Categories: Security

WhatsApp ‘Doesn’t Fully Delete Messages’

Weeks after WhatsApp began using end-to-end encryption to protect users’ communications, a researcher has found that the service leaves traces of deleted posts that could be easily recovered.

“The latest version of the app tested leaves forensic trace of all of your chats, even after you’ve deleted, cleared, or archived them… even if you ‘Clear All Chats’,” wrote Jonathan Zdziarski in an advisory. “In fact, the only way to get rid of them appears to be to delete the app entirely.”

Data held

Zdziarski found that when users delete messages, the app only removes the indicators that point to where the content is held in the database, but leaves the content itself unchanged.

The messages may or may not be overwritten by further data, but if not, the chat content could be recovered using forensics tools, said Zdziarski, who tested the iOS version of WhatsApp.

“SQLite by default does not vacuum databases on iOS,” he wrote. “There is no guarantee the data will be overwritten by the next set of messages. In other apps, I’ve often seen artifacts remain in the database for months.”

The data remains not only on the iOS device, but is also copied when the device is backed up to desktops and iCloud. The desktop backup can be encrypted by selecting an iTunes option, but this doesn’t apply to iCloud backups, meaning that data remains in an unencrypted form.

“When that data comes off the device as freely as WhatsApp’s database does, it poses a rather serious risk to privacy,” Zdziarski added.

The privacy of electronic messages came to public attention beginning in 2013 with the disclosure of mass surveillance programmes by the US government, leading Google, Apple and others to adopt encryption for their communications systems.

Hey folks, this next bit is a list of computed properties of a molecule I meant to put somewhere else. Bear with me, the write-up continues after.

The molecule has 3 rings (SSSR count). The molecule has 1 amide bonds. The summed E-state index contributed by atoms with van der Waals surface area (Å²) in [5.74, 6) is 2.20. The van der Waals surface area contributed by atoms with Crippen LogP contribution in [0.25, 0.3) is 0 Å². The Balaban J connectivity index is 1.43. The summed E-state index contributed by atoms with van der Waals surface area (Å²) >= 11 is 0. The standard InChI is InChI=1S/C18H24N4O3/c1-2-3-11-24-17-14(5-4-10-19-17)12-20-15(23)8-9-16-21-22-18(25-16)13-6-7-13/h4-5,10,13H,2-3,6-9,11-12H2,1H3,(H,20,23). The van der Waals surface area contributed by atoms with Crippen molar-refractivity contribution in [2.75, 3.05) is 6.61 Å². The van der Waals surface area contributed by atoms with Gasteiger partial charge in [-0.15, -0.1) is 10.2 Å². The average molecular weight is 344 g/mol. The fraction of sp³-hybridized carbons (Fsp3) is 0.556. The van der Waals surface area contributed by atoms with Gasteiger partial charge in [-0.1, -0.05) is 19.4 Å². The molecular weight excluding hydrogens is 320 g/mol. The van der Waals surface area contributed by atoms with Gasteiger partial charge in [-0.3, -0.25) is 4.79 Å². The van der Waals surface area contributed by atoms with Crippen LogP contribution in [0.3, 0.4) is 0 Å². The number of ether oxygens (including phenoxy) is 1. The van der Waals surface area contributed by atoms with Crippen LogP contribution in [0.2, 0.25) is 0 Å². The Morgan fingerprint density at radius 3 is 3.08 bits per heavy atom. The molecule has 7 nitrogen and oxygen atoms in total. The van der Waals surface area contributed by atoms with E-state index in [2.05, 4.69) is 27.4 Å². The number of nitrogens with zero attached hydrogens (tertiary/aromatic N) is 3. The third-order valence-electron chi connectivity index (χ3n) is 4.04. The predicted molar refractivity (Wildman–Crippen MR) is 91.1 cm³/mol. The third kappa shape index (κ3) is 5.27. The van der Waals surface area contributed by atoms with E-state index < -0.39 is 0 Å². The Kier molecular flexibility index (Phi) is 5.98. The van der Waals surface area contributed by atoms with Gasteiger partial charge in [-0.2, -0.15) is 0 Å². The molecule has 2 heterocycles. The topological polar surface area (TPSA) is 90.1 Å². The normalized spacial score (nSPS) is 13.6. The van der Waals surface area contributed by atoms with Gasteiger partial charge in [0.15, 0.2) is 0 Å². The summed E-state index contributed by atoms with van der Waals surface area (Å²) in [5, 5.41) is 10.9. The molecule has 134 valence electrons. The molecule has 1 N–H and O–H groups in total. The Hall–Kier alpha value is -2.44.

More recently, IT companies including Apple have fought highly publicised court battles that have raised public awareness of the use by law enforcement bodies of data held on mobile devices or on remote services such as iCloud, with some saying users’ privacy is insufficiently protected.

The way WhatsApp and other messaging services handle messages means the data could be recoverable by law enforcement bodies, Zdziarski said.

“Law enforcement can potentially issue a warrant with Apple to obtain your deleted WhatsApp chat logs, which may include deleted messages,” he wrote.

Apple’s iMessage stores copies of a user’s messaging database in multiple locations and handles deleted messages in a similar way to WhatsApp, he said.

But he said that other applications, such as Signal, are more thorough about deleting data and don’t leave such traces, while Wickr encrypts its database.

He said WhatsApp users can protect their privacy by disabling iCloud backups, using a long, complex password to encrypt desktop backups and periodically deleting and reinstalling the application.

WhatsApp, meanwhile, could block its message databases from being copied during iCloud backups and could mark deleted messages in such a way that they would be automatically overwritten, Zdziarski said.

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Matthew Broersma

Matt Broersma is a long standing tech freelance, who has worked for Ziff-Davis, ZDnet and other leading publications

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